Women's lifestyle titles reported strong growth. Real Simple, for example, posted a 19.8 percent gain in pages, to 897, thanks to new multiplatform investments such as its television show and updated Web site, and an extra issue in January. "That counts for 40 incremental pages this year," said publisher Steve Sachs.
Of the leading fashion titles, Vogue posted a 5.5 percent gain in pages, to 1,323, while W posted an 8.8 percent increase, to 894. Cosmopolitan reported a 9.6 percent gain, to 932 pages, while Elle reported a 9.1 percent gain, to 1,104. Marie Claire posted a 7.9 percent gain, to 645, and Lucky saw pages grow 5.7 percent, to 820.
In Style, however, struggled a bit in the first half. Pages fell 8.4 percent in the period, to 1,490. The teen titles also felt pressure in the first six months. Seventeen, which welcomed new editor in chief Ann Shoket in January, posted a 9.5 percent decline, while Cosmogirl saw an 11.6 percent dip. Teen Vogue, the leader in the category, increased its pages 1.8 percent.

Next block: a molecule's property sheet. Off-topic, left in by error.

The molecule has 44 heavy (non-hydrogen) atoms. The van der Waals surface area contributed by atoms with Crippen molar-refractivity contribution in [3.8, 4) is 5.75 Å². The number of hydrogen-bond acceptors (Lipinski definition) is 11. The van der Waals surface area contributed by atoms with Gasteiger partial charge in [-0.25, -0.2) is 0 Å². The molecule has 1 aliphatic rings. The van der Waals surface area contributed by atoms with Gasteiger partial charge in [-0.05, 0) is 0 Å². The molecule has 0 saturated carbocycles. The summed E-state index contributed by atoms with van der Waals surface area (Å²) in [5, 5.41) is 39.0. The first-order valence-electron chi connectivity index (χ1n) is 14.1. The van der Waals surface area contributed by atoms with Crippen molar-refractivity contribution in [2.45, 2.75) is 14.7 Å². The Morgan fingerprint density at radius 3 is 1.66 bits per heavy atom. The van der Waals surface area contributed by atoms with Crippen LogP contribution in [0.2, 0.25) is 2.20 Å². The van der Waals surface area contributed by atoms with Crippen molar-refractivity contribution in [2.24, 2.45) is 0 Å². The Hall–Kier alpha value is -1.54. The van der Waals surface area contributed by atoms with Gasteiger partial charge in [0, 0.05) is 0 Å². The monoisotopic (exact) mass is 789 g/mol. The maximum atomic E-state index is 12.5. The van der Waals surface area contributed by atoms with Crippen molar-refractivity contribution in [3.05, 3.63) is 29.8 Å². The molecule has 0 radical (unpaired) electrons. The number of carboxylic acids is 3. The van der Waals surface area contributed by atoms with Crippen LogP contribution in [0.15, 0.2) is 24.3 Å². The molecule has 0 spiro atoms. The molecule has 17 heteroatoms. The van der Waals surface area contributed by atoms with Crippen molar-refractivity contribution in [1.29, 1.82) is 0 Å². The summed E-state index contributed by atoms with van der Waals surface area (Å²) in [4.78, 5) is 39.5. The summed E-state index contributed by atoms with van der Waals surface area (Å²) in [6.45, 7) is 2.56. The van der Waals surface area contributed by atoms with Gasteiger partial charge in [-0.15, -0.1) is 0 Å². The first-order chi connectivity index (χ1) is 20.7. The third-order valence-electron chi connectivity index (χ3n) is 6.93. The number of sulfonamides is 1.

On the men's side, Men's Health had a much better first half than last year, when the title saw pages decline 16 percent. This year, the magazine gained the losses back and then some, posting a 22.8 percent gain, to 526, and closed the largest half in its history. The increase came in part from breaking 71 new accounts across electronics, business and financial and apparel categories. Men's Journal posted a 14.4 percent gain, while Details posted a 10.3 percent increase. Esquire, however, didn't do as well as last year's 16 percent increase in pages, reporting a 7.6 percent decline for the period, to 460. Maxim, which is up for sale along with its brothers, Stuff and Blender, at Dennis Publishing, reported a 2.6 percent dip in pages, to 381. The decline follows a 16 percent drop last year. — Stephanie D. Smith